Dunked

Sermon from January 11th, 2015, Baptism of Our Lord Sunday. Text for the sermon was Mark 1:4-11.

Dunked

Immaculata Church, where eight-to-ten thousand people gather every Good Friday to pray their way up the stairs to the cross. Via

Anyone who goes to seminary is bound to run into a few surprises. One of the surprises that I ran into in my Greek 101 class was the meaning for the word “baptizo.” I had sort of expected that to be translated “to baptize,” but there in my textbook it said “baptizo, to dunk.” With a little thought it makes a lot of sense. The modern word baptize now has 2,000 years of historical and traditional significance ascribed to it. We have made baptism into something specific, sacred, and holy. But for those people who stood shivering on the banks of the Jordan, waiting for a smelly camel-clothed man to help them look for something more in life, such things didn’t exist yet. For them, baptizo was just a word that meant dunk.

I have a lot of fun with this kind of thing. For instance, I baptized two donuts in my coffee this morning. And when the All-Star Break rolls around in the NBA, I will watch the Slam Baptize Competition, to see who can best baptize a basketball through the hoop.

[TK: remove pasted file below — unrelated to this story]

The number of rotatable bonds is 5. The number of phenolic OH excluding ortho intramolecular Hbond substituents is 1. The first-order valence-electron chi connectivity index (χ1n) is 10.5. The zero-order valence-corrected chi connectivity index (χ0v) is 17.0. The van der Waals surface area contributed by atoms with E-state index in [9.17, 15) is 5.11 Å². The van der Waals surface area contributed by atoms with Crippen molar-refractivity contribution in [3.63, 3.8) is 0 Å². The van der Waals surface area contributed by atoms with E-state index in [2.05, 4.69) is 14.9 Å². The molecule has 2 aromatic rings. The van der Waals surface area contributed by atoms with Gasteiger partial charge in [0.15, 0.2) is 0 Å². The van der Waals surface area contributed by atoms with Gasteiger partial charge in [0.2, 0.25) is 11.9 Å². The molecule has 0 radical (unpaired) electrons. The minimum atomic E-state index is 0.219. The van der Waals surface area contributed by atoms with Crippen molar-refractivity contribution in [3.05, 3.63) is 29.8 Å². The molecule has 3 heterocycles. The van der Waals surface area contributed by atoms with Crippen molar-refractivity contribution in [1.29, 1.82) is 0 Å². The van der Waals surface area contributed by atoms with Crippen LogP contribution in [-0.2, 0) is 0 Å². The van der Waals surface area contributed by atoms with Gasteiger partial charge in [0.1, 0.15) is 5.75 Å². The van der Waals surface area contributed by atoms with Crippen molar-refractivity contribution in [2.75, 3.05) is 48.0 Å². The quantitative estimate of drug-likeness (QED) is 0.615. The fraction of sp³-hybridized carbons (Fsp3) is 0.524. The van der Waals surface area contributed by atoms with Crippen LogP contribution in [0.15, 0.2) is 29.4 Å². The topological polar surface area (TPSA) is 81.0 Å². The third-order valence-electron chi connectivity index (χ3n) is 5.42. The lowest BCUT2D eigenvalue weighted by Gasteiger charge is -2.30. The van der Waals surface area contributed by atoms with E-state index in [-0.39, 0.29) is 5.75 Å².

What this should make us realize is that baptism was an ordinary thing that was used for extraordinary purposes. To those first people, dunked in the Jordan River, it was something unholy that was used for something holy. And that I think, is a good metaphor for who we are. We are an ordinary people used for extraordinary purposes. We are unholy but we are being made holy through baptism.

John was down in the Jordan river doing this ordinary thing to ordinary people when he looked up and Jesus was next in line. And after a little bit of hesitation John did this ordinary thing to an extraordinary person, and as he should have expected, something extraordinary happened. The heavens were ripped open, and the spirit of God descended upon Jesus like a dove.

A side note about the heavens being ripped open. There are only two times that Mark uses the word ripped (Gk. schizo) in his Gospel. The other time is when the curtain of the Temple is ripped in two. The curtain of the Temple separated the ordinary world from the Holy of Holies, it protected the sacred from the profane. The symbolism is that Jesus’ death ripped the barrier between heaven and earth. Through him, we are given access to the holiest of holies, God.

Jesus’ baptism demonstrates the same thing. It shows us an opening in the divide between heaven and earth, a crack in the façade. It tells us of an unholy people who are called to holy tasks. And it tells us of our holy God, who chooses to come and be unholy with us, in the form of Jesus Christ. In Baptism we are joined with Christ and made holy through Him. Jesus, the son of God, came down and participated in this ordinary thing. And then he invites us all to participate in this ordinary thing, and through it we become holy. What this tells us is that ordinary people doing ordinary things can become sacred, holy, and blessed.